Getting back to work, my job revolves around communicating with physicians, referral coordinators and other medical staff. Now that I am blocked from walking into their offices, I had to search out another entry point: enter the fax plan of attack. 

Handwritten notes are so rare they are memorable, making them a fabulous form of communication. Think old school, ink on stationery, looking up a ZIP code kind of mail. Express congratulations, share a short story, provide encouragement, give an employee kudos or simply say ‘thank you.’ If you forgot where to buy stamps, you can pick up a phone to call, send an email, video chat, get yourself a fax machine on eBay or if you have a drone – go the Mr. Gen Z route.  

Receiving Gifts: This one is a no-brainer. Freebies, swag, handouts and presents all tend to make people smile. That being said, new water bottles have been banned from our household. In fact, my husband does a bimonthly purge and has yet to go without tossing a few (I swear water bottles multiply behind closed cabinet doors). 

Along with preferences, you need to know any rules. If I spend over $423 on a physician during the course of a year, the federal Anti-Kickback Statute would kick me right on out of a job. This speaks to the true purpose of the love language: make gifts thoughtful and intentional. When I bestow referral coordinators with bottles of logoed hand sanitizer, I am not expecting them to turn around and send their next patient to CORA Physical Therapy. I hope that sanitizer says, “I want you to be safe. I thought about something you could use. CORA clinics are clean.”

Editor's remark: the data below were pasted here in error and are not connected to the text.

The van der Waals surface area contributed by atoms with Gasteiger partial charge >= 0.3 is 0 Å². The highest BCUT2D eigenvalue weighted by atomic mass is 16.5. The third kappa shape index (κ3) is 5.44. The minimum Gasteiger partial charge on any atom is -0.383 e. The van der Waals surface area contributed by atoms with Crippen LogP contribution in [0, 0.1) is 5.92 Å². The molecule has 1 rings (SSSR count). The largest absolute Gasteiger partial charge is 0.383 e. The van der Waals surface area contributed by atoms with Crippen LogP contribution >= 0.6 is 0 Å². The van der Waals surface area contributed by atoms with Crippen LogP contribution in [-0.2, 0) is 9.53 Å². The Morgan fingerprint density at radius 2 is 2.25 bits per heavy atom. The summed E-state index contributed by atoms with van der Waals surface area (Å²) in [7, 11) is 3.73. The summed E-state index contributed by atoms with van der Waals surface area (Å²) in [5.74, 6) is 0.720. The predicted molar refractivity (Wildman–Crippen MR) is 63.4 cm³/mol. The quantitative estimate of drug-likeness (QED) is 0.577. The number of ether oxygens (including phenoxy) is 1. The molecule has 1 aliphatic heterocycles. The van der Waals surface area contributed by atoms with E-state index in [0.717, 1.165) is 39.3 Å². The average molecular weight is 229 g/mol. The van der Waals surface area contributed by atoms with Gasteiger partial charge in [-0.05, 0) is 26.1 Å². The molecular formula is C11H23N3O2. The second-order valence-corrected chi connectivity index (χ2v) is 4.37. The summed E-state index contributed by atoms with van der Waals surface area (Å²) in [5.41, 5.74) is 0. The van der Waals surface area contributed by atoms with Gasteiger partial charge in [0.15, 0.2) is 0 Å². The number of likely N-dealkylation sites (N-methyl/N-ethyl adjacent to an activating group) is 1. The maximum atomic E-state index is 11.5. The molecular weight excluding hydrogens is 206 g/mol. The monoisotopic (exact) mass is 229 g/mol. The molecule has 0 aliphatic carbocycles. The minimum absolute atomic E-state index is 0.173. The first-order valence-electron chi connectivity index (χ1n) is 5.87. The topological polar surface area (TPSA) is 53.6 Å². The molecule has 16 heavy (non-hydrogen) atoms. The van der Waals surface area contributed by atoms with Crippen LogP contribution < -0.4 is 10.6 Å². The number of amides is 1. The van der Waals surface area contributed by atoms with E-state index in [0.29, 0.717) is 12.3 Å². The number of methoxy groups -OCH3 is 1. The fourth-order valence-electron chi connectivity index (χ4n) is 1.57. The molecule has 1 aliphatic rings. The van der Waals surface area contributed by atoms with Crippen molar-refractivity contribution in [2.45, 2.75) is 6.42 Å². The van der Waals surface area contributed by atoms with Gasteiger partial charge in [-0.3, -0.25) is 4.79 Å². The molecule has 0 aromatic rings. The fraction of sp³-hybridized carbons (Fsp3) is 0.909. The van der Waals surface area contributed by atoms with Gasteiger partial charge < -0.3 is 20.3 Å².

Here is my secret: keep notes on key decision makers. Do they have children; how many? The swag means more when you hand over a few extra for their kids. Also, what is their caffeine du jour? Bringing someone their favorite coffee order opens many a door.

Acts of Service: Without letting this just become more gifts, I encourage you to consider your industry’s entire ecosystem. Where can you contribute in a way that would benefit another group, while also shedding positive light your way? If there were ever a time to enhance brand awareness by helping others, or giving back locally, it would be now. Since 2020 has become a euphemism for “all things bad,” I am sure favorable publicity is earning bonus points nowadays.

Consider teaming up with your intended customers. Not only would joint efforts cast a wider do-good net, but you could score valuable networking time as well. Win-win!

While science is about ready to perform their own service act, distributing the gift of Covid-19 vaccinations, we should take time to consider the lessons imparted upon us throughout 2020. This pandemic has forced many changes, but when the world recovers, should we fully revert to the way it was? Maybe, if there is a silver lining to be found, coronavirus has reminded us that personal connections are the essential ingredient to healthy relationships - both inside and outside work.

Ashley Pastore is a marketing representative at CORA Physical Therapy.